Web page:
Continuing revelation is the foundation of Mormonism. It is one of the great differences between Mormonism and fundamentalist, “Bible-based” Christian churches. One might assume that having a belief in leaders who receive new revelation from God would push us into the forefront when it comes to progressive policies and doctrines when compared to other Christian religions. However, this belief caused a somewhat unexpected consequence: because past leaders must have been inspired, the past teachings are assumed to have been revealed by God. This has, in part, contributed to a culture of conservative religious ideals. Elder Spencer W. Kimball said that “even in the Church many are prone to garnish the sepulchres of yesterday’s prophets and mentally stone the living ones” (“. . . To His Servants the Prophets,” Instructor, Aug. 1960, p. 257). A changing policy or doctrine is an implicit rejection of past leaders. “Doctrine is eternal truth,” so therefore if our doctrine is changed, our claim to revealed doctrine may be disproved.
How are these beliefs evident in Mormonism by our leaders? After all, what the average member believes doesn’t necessarily affect the revelation of the First Presidency and Quorum of the Twelve. As one example, past statements by Prophets and Apostles were taken as revelation about blacks and the Priesthood by the First Presidency. As the 1949 First Presidency statement said: “The attitude of the Church with reference to Negroes remains as it has always stood. It is not a matter of the declaration of a policy but of direct commandment from the Lord, on which is founded the doctrine of the Church from the days of its organization, to the effect that Negroes may become members of the Church but that they are not entitled to the priesthood at the present time. The prophets of the Lord have made several statements as to the operation of the principle.”
No scriptures were quoted in the letter. Past statements in talks by former leaders were enough to set the policy. Of course, the Priesthood was eventually given to all worthy men. However, it can easily be argued that the process was slowed by the belief that past leaders had it right. These statements, after all, were the justification given for the continuation of the practice.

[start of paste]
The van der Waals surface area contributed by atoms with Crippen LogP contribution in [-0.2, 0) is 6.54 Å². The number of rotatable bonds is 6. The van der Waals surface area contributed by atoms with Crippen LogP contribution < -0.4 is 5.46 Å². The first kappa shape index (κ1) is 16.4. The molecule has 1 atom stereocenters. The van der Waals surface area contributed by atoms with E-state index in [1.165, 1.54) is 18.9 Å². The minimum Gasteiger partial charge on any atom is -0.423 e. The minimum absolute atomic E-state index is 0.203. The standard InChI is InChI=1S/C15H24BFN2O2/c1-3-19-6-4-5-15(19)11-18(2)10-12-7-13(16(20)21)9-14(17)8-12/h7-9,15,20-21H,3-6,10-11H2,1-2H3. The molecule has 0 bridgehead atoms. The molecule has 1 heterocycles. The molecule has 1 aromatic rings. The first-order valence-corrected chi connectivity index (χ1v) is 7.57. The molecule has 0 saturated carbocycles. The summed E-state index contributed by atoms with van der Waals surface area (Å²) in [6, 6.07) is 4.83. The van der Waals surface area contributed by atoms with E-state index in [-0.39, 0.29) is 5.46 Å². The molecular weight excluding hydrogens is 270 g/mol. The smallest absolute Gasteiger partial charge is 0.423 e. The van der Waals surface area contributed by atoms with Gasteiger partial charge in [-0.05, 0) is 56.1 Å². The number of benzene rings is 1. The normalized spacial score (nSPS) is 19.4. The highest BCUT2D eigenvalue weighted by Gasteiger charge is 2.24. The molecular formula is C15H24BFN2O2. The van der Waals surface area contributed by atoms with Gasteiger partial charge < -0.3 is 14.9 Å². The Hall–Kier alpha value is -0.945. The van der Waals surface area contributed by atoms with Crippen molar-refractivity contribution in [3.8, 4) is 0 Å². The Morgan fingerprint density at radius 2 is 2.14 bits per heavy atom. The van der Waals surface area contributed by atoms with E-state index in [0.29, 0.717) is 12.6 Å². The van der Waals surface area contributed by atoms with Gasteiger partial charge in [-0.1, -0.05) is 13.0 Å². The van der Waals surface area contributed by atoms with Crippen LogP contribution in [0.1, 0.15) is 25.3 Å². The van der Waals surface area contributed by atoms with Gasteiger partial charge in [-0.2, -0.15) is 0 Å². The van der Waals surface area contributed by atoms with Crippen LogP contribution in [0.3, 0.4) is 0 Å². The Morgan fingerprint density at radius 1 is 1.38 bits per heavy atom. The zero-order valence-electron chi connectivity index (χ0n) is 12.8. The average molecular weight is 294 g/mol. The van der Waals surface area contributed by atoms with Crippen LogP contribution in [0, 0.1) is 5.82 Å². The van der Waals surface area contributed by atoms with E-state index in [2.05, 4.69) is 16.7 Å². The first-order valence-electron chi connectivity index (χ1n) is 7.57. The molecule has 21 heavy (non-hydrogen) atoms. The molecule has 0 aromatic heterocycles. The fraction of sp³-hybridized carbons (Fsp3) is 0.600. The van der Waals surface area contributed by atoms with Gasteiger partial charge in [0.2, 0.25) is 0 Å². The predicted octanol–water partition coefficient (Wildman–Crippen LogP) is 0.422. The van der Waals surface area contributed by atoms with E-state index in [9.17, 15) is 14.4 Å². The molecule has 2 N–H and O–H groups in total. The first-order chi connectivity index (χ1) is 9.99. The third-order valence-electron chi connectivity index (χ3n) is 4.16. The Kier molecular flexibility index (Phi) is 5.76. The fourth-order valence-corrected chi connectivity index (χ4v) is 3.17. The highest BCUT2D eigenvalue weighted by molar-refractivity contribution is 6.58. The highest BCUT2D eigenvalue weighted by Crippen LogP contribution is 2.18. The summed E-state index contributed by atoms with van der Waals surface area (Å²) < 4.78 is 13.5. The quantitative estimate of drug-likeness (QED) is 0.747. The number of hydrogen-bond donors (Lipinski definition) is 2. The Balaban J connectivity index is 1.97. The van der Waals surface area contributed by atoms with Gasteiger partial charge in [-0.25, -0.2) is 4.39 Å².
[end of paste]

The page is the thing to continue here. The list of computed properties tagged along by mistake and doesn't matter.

Gordon B. Hinckley said about receiving revelation for the Church: “Now we don’t need a lot of continuing revelation. We have a great, basic reservoir of revelation. But if a problem arises, as it does occasionally, a vexatious thing with which we have to deal, we go to the Lord in prayer. We discuss it as a First Presidency and as a Council of the Twelve Apostles. We pray about it and then comes the whisperings of a still small voice. And we know the direction we should take and we proceed accordingly.” (Compass Interview with Prophet Gordon B. Hinckley, aired Nov. 9, 1997)
Here President Hinckley stated directly that we don’t need much continuing revelation because we have already received a great reservoir of it. What about when prior revelation, practice, or doctrine is called into question? As President Uchtdorf stated, “We can block the growth and knowledge our Heavenly Father intends for us. How often has the Holy Spirit tried to tell us something we needed to know but couldn’t get past the massive iron gate of what we thought we already knew?” What if we as a society have learned new things, leading to a new evaluation of past thought? Is this God leading our society to new ideas or practices, or are these affronts to our past revelation that should be rejected?
This same pattern of following the prior practice which is assumed to be inspired continues in the matter of female Priesthood ordination. Elder Oaks, in his recent conference address on the topic, stated, “The Lord has directed that only men will be ordained to offices in the priesthood.” No citation was given for this statement. He does go on, however, to quote President J. Reuben Clark saying something similar. He quotes no scripture to support this point in his talk. Past practice, and quotes from former General Authorities, is enough reason to continue the current policy. He does not address any of the possible scriptural precedents of female prophetesses, deacons, or apostles.
Is this culture of respecting past prophets detrimental to the Church as a whole? It is hard to say. Some argue that if the leaders moved too quickly that it would lead to people leaving the Church. I think that takes a very low opinion of Church members. And, after all, respect for our leaders’ revelation is what makes Church members hold to current practice in the first place. There are examples, however, of people leaving the Church, or having doubts, because of seemingly outdated policies and doctrines. Should the Church change just because of these individuals? Of course not. I simply hope that the First Presidency and Quorum of the Twelve are trusting their ability to receive revelation, and not “garnish[ing] the sepulchres of yesterday’s prophets.”